The Book entitled “The Reunification of the Cameroons” was launched in Douala on August 6, 2020.
Promoting peace and unity has been the watchword on almost every lip in Cameroon of recent. Most Cameroonians have been craving for peace when the crisis in the North West and South Regions turned violent and deadly. Through debates conferences, and books, many have been contributing their own quota to bringing back peace. One of such concerned Cameroonians is CRTV journalist, Kihkishiy Lawrence who recently wrote a book on the reunification of Cameroon. The book titled “The Reunification of the Cameroons, Requiem for a nation” proposes that a two state federation will make things better for the country. While launching the book in Douala on the 6 of August 2020 the author propagates that federation is necessary for a smooth management of State affairs and he totally disagree secession in any form.
The book launching ceremony that took the form of a panel discussion gave panelists the opportunity to revisit the history of Cameroon and make proposals on how to bring back peace. During the panel discussions, Kihkishiy Lawrence holds that most debates have been centered on political ideologies and not personal ideologies. He said it is high time Cameroonians start sharing their personal ideas on national issues and keep their political colours aside. He said with this, so many things will change and people will start thinking as one and not opposing each other.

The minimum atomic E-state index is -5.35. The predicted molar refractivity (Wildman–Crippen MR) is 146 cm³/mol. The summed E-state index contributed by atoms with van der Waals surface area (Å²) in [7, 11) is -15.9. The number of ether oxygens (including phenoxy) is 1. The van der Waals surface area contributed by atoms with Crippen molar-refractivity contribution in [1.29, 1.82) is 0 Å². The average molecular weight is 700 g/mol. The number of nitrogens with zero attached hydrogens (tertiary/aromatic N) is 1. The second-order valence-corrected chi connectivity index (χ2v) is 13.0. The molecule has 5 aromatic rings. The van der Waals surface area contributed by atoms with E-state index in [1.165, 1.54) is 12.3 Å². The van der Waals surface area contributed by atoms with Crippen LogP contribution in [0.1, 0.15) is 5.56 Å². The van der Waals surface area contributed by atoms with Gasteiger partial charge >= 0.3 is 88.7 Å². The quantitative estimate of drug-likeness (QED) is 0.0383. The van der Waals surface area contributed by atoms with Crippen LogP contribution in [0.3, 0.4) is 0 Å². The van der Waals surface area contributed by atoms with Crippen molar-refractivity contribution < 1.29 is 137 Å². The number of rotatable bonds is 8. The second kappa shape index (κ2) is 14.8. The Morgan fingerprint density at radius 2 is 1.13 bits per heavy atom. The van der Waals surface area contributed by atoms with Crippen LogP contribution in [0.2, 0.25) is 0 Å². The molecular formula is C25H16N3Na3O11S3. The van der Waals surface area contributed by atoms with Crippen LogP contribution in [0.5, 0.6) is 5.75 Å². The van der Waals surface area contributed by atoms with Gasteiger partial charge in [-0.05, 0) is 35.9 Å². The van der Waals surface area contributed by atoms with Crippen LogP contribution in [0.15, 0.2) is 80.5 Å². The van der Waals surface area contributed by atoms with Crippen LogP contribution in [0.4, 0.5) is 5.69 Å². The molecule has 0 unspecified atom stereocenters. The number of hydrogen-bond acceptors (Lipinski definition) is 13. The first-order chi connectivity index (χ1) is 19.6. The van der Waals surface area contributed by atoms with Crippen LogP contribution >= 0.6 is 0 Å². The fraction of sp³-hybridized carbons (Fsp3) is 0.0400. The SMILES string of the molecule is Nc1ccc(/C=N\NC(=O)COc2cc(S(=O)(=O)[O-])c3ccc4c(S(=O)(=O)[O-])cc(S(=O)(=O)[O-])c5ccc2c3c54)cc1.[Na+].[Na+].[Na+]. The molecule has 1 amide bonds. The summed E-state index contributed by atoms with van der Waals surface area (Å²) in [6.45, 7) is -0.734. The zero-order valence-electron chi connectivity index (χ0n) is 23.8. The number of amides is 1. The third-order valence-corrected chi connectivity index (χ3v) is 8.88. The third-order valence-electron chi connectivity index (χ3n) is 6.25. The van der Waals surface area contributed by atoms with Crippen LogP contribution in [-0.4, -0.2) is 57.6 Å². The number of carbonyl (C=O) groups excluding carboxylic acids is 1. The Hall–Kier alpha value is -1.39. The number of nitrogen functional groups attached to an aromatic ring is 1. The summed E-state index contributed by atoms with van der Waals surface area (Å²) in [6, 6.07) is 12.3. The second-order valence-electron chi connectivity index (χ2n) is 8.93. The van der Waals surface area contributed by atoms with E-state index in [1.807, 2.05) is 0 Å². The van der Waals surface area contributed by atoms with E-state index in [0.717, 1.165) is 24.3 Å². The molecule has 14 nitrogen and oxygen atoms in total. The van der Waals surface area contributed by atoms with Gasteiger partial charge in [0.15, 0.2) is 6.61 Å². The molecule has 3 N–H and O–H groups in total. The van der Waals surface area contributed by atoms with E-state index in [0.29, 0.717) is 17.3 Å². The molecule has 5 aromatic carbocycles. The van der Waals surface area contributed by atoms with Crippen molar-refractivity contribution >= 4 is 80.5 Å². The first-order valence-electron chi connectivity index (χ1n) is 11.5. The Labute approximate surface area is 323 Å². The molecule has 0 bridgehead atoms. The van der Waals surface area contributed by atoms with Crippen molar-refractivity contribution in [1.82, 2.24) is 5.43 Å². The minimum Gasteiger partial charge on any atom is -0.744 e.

Other panelist like, Yette Bayika, teacher and researcher in African anthropology, Noe Mbengan, Ananie Bindzi and Leon Bertrand Tanefo all elaborated on the necessity of peace. They all concluded that a consensus is needed to bring back peace in the North West and South West regions.
Revisiting the book, the author holds that the reunifications of the Cameroons was a serious political period in Cameroon during which a young country was being constituted from two distinct English and French. He concludes that the reunification backed by salient facts and good intentions were not given the chance to prosper. Kihkishiy Lawrence “requiem” begins from the unilateral decision to end the federation in1972 and the change of name from the Federal Republic of Cameroon to the Republic of Cameroon in 1984.